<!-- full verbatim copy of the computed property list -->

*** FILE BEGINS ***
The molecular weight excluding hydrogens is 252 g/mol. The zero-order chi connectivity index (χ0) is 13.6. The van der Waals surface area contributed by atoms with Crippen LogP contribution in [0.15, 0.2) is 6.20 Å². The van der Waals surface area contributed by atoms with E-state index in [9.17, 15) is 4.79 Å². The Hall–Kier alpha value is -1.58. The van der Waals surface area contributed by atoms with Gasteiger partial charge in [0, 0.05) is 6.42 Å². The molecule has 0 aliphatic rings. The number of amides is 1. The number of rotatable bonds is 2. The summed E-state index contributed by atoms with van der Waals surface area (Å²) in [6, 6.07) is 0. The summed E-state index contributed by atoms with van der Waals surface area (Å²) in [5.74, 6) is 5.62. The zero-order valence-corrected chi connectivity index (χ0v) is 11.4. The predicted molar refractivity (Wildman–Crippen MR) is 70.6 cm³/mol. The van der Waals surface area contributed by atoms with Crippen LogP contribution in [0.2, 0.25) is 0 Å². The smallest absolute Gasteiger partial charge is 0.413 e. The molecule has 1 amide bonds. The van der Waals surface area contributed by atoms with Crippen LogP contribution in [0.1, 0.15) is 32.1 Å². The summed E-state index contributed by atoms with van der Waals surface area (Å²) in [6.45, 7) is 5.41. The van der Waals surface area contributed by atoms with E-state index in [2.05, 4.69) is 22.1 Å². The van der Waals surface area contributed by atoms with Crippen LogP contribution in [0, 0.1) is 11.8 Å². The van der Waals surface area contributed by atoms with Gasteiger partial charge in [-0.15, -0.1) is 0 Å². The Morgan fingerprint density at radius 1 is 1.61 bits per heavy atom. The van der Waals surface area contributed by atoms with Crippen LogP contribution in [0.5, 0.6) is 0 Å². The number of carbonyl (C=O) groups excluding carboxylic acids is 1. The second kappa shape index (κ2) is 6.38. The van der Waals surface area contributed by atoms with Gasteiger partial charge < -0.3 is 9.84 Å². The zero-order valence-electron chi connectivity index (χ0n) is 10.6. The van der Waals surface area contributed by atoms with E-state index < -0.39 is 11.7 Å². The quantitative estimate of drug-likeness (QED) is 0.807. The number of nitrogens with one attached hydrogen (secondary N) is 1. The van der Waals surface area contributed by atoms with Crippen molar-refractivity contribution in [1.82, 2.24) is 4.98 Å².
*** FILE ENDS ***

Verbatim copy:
The molecular weight excluding hydrogens is 252 g/mol. The zero-order chi connectivity index (χ0) is 13.6. The van der Waals surface area contributed by atoms with Crippen LogP contribution in [0.15, 0.2) is 6.20 Å². The van der Waals surface area contributed by atoms with E-state index in [9.17, 15) is 4.79 Å². The Hall–Kier alpha value is -1.58. The van der Waals surface area contributed by atoms with Gasteiger partial charge in [0, 0.05) is 6.42 Å². The molecule has 0 aliphatic rings. The number of amides is 1. The number of rotatable bonds is 2. The summed E-state index contributed by atoms with van der Waals surface area (Å²) in [6, 6.07) is 0. The summed E-state index contributed by atoms with van der Waals surface area (Å²) in [5.74, 6) is 5.62. The zero-order valence-corrected chi connectivity index (χ0v) is 11.4. The predicted molar refractivity (Wildman–Crippen MR) is 70.6 cm³/mol. The van der Waals surface area contributed by atoms with Crippen LogP contribution in [0.2, 0.25) is 0 Å². The smallest absolute Gasteiger partial charge is 0.413 e. The molecule has 1 amide bonds. The van der Waals surface area contributed by atoms with Crippen LogP contribution in [0.1, 0.15) is 32.1 Å². The summed E-state index contributed by atoms with van der Waals surface area (Å²) in [6.45, 7) is 5.41. The van der Waals surface area contributed by atoms with E-state index in [2.05, 4.69) is 22.1 Å². The van der Waals surface area contributed by atoms with Crippen LogP contribution in [0, 0.1) is 11.8 Å². The van der Waals surface area contributed by atoms with Gasteiger partial charge in [-0.15, -0.1) is 0 Å². The Morgan fingerprint density at radius 1 is 1.61 bits per heavy atom. The van der Waals surface area contributed by atoms with Crippen LogP contribution in [0.5, 0.6) is 0 Å². The number of carbonyl (C=O) groups excluding carboxylic acids is 1. The second kappa shape index (κ2) is 6.38. The van der Waals surface area contributed by atoms with Gasteiger partial charge < -0.3 is 9.84 Å². The zero-order valence-electron chi connectivity index (χ0n) is 10.6. The van der Waals surface area contributed by atoms with E-state index < -0.39 is 11.7 Å². The quantitative estimate of drug-likeness (QED) is 0.807. The number of nitrogens with one attached hydrogen (secondary N) is 1. The van der Waals surface area contributed by atoms with Crippen molar-refractivity contribution in [1.82, 2.24) is 4.98 Å².